DC Movies: Why Batman Doesn't Matter, Superman Kind Of Does, and Wonder Woman REALLY Does

So rainy. We're now less than a month away from the much anticipated release of Batman v. Superman: Dawn of JusticeDC and Warner Brothers' latest foray into the superhero movie genre. Pre-release chatter remains divided and the recent announcement of an R-rated cut of the film to be released when the film comes to the home market has some fans wondering if the studio is scrambling to piggyback on the recent success of DeadpoolWith a superpowered advertising blitz behind it and an audience of the DC faithful eager to see the publisher's titans tussle, the film will likely do well. The question is, will it do well enough? DC's movie track record as of late has been less than perfect. Even the title makes it clear that this film is intended to launch a DC cinematic universe to rival Marvel's, which means both strong box office and positive audience reactions are even more crucial than usual. So what do DC's biggest stars have riding on the success or failure of Batman v. Superman?

Much mood.

Batman: Virtually Nothing

The main thing that the film's performance will determine for the Dark Knight is who will be playing him come the next Batman film: whether Ben Affleck is the next Christian Bale or the next George Clooney. Whether there will be another Batman movie is not in question. Batman has proven himself as a media mainstay. Yes, he was out of theaters for a while after the cinematic apocalypse that was Batman and Robinbut he came back and it wasn't a huge surprise when he did, either. While the aforementioned garbage movie shows that Batman is not totally idiot proof, he is unusually flexible. He can be a kid friendly, incorruptible do-gooder, a deeply flawed and tormented vigilante, or anything in between, and still be accepted as Batman. And he's had enough success that when there is a flop, studio execs and media press alike conclude that there is something wrong with the individual production rather than something wrong with Batman. If you don't like a current film or TV portrayal of the Caped Crusader, you just have to wait until the next one comes along. Because there's always going to be a next one.

What is Superman looking at?

Superman: Quite A Lot

Bruce Wayne may be set for life as far as a movie career, but his sometimes ally, sometimes rival Clark Kent is in a very different boat. While both DC and Warner Brothers seem confident that there's nothing wrong with Batman, quite a few fans have started to suspect that the media giant feels there is something fundamentally wrong with Superman. Much has already been written about how various modern versions of Superman treat the character and his ideals as idealistic, naive throwbacks that aren't up to facing the real world problems of today. (This isn't the case with every current version of Superman, but is shows up often enough to start looking like a pattern.) So I won't go into it. From a movie standpoint alone, neither Superman Return nor Man of Steel became the DC cinematic universe tentpole that WB was hoping for. Superman has brand recognition out the wazoo, but he doesn't wear his issues on his sleeve the way Batman does and that makes him tougher to get right. The two co-headlining this flick isn't coming from a place of strength for Supes. He needs Batman to help him put butts in seats. If he's going to stand on his own again, he needs to prove himself here.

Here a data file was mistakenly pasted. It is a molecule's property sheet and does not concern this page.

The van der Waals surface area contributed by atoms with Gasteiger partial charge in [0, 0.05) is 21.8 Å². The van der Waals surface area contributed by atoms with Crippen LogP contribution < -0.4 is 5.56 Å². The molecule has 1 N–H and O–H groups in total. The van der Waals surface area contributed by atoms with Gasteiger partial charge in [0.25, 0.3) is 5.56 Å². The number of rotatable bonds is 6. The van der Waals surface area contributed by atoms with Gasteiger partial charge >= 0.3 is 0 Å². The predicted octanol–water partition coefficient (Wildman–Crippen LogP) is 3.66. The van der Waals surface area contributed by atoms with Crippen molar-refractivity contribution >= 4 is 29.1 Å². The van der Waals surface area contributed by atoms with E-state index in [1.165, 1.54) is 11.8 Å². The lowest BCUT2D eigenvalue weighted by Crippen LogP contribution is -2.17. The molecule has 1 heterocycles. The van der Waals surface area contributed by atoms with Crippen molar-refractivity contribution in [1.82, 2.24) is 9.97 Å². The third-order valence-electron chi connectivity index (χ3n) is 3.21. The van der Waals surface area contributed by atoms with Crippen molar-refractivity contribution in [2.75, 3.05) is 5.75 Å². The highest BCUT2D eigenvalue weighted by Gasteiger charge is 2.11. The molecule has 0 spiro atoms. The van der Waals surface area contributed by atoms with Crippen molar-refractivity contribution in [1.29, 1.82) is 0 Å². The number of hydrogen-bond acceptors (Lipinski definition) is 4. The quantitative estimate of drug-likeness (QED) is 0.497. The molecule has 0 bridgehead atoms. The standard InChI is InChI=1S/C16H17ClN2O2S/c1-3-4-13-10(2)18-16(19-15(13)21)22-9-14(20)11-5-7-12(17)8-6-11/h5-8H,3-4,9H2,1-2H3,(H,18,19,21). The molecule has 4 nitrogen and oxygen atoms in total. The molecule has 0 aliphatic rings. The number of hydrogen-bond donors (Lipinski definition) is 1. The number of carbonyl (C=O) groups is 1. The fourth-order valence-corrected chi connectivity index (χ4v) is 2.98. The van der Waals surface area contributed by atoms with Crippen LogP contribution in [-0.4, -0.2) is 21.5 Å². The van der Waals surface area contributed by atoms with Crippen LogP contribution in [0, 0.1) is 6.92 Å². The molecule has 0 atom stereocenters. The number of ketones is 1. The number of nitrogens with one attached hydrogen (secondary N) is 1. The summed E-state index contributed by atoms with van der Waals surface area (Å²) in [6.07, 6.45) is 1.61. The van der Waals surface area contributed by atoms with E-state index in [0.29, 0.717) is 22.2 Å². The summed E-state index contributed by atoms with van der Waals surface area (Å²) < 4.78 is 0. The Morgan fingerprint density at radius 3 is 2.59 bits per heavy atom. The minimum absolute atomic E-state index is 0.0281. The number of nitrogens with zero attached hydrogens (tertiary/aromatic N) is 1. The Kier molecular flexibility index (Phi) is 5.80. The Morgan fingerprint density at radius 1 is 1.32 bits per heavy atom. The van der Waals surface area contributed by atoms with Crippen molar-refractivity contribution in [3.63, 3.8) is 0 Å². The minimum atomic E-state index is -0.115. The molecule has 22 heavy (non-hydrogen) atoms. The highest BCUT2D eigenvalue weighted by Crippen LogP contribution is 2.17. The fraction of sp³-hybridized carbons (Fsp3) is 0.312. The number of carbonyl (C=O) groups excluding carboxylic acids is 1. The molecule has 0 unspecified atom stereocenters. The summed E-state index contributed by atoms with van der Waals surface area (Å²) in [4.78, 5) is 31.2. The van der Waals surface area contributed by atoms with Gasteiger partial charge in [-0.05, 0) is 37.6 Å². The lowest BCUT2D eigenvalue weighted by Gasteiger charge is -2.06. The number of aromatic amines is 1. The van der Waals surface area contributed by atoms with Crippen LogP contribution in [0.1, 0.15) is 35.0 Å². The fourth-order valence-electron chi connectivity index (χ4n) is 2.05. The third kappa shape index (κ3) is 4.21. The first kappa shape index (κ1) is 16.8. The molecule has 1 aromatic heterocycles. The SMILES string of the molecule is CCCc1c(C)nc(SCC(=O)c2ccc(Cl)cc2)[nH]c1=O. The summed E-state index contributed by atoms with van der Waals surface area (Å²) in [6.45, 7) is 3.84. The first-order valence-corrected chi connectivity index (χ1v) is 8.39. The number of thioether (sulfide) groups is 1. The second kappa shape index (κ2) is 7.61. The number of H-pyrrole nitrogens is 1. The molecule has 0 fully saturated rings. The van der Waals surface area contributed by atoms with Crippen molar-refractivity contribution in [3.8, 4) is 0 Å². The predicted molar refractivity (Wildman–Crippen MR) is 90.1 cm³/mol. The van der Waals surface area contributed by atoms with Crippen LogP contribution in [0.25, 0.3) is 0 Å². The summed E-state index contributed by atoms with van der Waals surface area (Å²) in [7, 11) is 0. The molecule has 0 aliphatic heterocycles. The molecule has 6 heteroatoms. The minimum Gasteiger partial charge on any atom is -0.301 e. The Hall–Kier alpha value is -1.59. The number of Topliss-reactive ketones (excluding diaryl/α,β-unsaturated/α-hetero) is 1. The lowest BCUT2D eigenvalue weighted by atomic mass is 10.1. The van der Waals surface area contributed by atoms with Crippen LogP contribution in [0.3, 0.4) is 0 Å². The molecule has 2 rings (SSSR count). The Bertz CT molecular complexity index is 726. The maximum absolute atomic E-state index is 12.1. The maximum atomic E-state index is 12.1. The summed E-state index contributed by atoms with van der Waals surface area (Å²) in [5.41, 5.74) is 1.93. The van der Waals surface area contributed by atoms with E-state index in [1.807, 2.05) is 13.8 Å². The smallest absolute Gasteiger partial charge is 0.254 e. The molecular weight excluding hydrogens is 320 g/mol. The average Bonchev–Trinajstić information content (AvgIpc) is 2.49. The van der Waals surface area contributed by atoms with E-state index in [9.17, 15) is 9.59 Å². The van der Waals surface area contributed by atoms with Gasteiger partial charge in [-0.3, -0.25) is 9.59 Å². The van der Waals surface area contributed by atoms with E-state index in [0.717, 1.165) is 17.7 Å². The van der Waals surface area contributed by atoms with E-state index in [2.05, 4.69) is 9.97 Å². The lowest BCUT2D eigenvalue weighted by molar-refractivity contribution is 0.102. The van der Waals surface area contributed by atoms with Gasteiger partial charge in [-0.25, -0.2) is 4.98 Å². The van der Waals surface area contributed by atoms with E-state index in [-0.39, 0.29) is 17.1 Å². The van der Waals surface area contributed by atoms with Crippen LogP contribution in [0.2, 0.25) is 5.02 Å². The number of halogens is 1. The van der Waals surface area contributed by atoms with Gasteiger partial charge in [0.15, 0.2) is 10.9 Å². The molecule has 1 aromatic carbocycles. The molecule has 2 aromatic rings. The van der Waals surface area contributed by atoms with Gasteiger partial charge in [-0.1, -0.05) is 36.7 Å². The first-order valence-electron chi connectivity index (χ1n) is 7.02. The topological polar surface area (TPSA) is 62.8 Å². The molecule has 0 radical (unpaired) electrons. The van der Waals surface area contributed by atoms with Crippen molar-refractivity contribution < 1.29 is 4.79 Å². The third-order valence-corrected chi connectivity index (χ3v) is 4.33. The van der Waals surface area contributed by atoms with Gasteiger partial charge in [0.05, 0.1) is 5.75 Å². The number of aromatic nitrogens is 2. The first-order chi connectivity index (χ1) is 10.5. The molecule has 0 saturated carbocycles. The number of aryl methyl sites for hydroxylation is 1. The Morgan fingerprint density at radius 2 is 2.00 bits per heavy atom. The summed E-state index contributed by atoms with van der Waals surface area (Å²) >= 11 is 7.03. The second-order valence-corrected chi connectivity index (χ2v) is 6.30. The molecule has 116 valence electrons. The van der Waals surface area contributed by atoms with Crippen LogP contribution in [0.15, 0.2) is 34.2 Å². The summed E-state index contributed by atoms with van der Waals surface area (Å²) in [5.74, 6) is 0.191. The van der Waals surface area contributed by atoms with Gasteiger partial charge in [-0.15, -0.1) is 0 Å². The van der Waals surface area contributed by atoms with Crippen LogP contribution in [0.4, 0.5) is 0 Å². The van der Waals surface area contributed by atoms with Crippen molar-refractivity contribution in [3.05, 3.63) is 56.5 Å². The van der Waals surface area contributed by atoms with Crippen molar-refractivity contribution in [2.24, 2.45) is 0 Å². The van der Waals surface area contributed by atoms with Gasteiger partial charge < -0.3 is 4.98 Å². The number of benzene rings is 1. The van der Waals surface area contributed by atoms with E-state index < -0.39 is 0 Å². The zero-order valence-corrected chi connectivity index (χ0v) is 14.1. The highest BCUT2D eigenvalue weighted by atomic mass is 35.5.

Shut up, boys.

Wonder Woman: Pretty Much Everything

Wonder Woman is not the only other big DC character in Batman v. Superman. In fact, one of my main concerns about the film is that it might be too crowded. But while characters like Aquaman - who gets treated like a joke in pop culture - and Doomsday - who is all but unknown to the average moviegoer - have everything to gain and almost nothing to lose from this film, Wonder Woman's entire film and TV future may depend on it. Batman is firmly established as an evergreen character with multiple successful films to his name. Superman almost exists outside of any particular movie or story, more of a symbol than a character. Wonder Woman? Well, Wonder Woman is in nearly the same position that Batman was before the first Burton film came out. Ask the average person who doesn't follow comics and related animated TV shows about Wonder Woman and they're probably thinking of this:


All due love and respect to Lynda Carter, but this is still a roughly 40 year old TV series. Multiple attempts to produce a new show or movie starring the Amazon princess have been shelved. WB finally seems ready to commit to making Wonder Woman the third major player in its movie DCU, with a film of her own slated for release next year. But for now, she's still a guest star in Batman and Superman's movie and a lot still depends on whether moviegoers come out of the theater wanting to see more of her. On top of that, the 2017 movie will be the first of the current era of superhero films with a lady in the lead. How well it does could potentially determine whether both WB and Disney decide to greenlight more movies starring super ladies or not. Either way, the pride of Themyscira has a lot on her shoulders in her modern movie debut.

Are you looking forward to seeing DC's big three on the big screen? Do you think DC can get their move universe going? Share your thoughts on all things DC movies in the comments.